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In Gosling’s Lost River, the imagery is intriguing, eerie and gritty.

Kim Simms/eOne

1.5 out of 4 stars

Written by
Ryan Gosling
Directed by
Ryan Gosling
Starring
Christina Hendricks, Iain De Caestecker and Saoirse Ronan
Classification
18A
Country
USA
Language
English

Lost River is the first-time film from the gifted actor Ryan Gosling, a distinction which makes the work neither good nor bad, but which will probably cause it to be given a more severe white-glove test from critics than usual. Of those critics, the art-house aficionados might dig this dark, fevered fable. Indeed, at the press screening I attended, one Milk Dud-popping daddy-o judged that while the film "wasn't perfect," it showed promise from the aspiring auteur Gosling.

Me and the missus, though, we thought it was jive. Indulgent and movie-like, Lost River is Gosling's weird, let's-do-this-thing folly. If it is a statement, it is one made by borrowing the vivid styles of the actual filmmakers he seems to admire, including Nicolas Winding Refn, the colour-blind Dane who directed the hunky Canadian in 2013's Only God Forgives. And perhaps Refn (or David Lynch or David Cronenberg) can understand what Gosling attempts to say – a baby's gibberish understandable to parents, but, for others, unintelligible.

Lost River is an unsettling preapocolyptic allegory and dystopian fantasy, set in a derelict place resembling a small-town version of Detroit. The imagery is intriguing, eerie and gritty. As the story goes, a river was dammed at some point, flooding other villages in the area but leaving Lost River as a would-be ghost town. "I don't want to leave," says one of the departing citizens, "but I want to live."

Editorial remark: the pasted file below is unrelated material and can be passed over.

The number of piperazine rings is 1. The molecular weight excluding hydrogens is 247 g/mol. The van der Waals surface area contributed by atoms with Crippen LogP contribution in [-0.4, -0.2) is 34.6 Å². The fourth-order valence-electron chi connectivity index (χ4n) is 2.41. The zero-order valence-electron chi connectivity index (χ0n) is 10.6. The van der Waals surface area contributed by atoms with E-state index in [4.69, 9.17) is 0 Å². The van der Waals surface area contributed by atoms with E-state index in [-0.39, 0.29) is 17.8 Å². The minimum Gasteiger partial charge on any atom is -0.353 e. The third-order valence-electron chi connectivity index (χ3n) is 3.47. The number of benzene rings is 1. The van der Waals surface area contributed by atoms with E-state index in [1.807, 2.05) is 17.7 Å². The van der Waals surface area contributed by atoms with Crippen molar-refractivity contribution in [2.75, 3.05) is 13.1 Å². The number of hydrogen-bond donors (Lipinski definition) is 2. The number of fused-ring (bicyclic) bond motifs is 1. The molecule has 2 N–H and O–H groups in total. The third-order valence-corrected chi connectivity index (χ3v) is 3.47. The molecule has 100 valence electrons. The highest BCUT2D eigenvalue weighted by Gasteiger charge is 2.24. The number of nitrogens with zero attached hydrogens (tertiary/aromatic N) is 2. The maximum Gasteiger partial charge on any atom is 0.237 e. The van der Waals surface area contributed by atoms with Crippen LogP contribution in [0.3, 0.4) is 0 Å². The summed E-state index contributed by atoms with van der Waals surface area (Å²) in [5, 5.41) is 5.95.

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The ones who elect to stay are either desperate souls or ugly, evil opportunists. (There's your allegory.) Of the former, we have Mad Men's talented Christina Hendricks as a vulnerable single mother of two children – one a brush-cut tyke, the other a handsome but awkward and insecure teen named Bones, played with some mystery by Iain De Caestecker. Bones doesn't have much going on. From abandoned buildings he steals copper, which he pawns in order to fix that old car of his. It's a junker, but he needs it to run (because he needs to run).

This near-hopeless family is behind in its mortgage payments, which puts mother in debt to a predatory lender who is more predatory than most. Played to excellent oft-putting effect by Ben Mendelsohn, this guy's an all-pro creep. He runs a theatre of the macabre on the other side of town, where cocktails and humanity's darkest impulses are served.

Other characters include a level-headed girl next door and Bones's only friend (played discreetly by Saoirse Una Ronan) and a scissor-happy sociopath named Bully. Dude rides around in a Cadillac convertible – a symbol of Detroit's lost glory – and fancies himself as Lost River's thug-pope overlord.

I'm not sure what writer-director Gosling fancies himself as, to be honest.

In time, we may look back at Lost River as a fascinating mess or a misunderstood miss. As for his promise, I'd be fine if Gosling promises to never make a film like this again.

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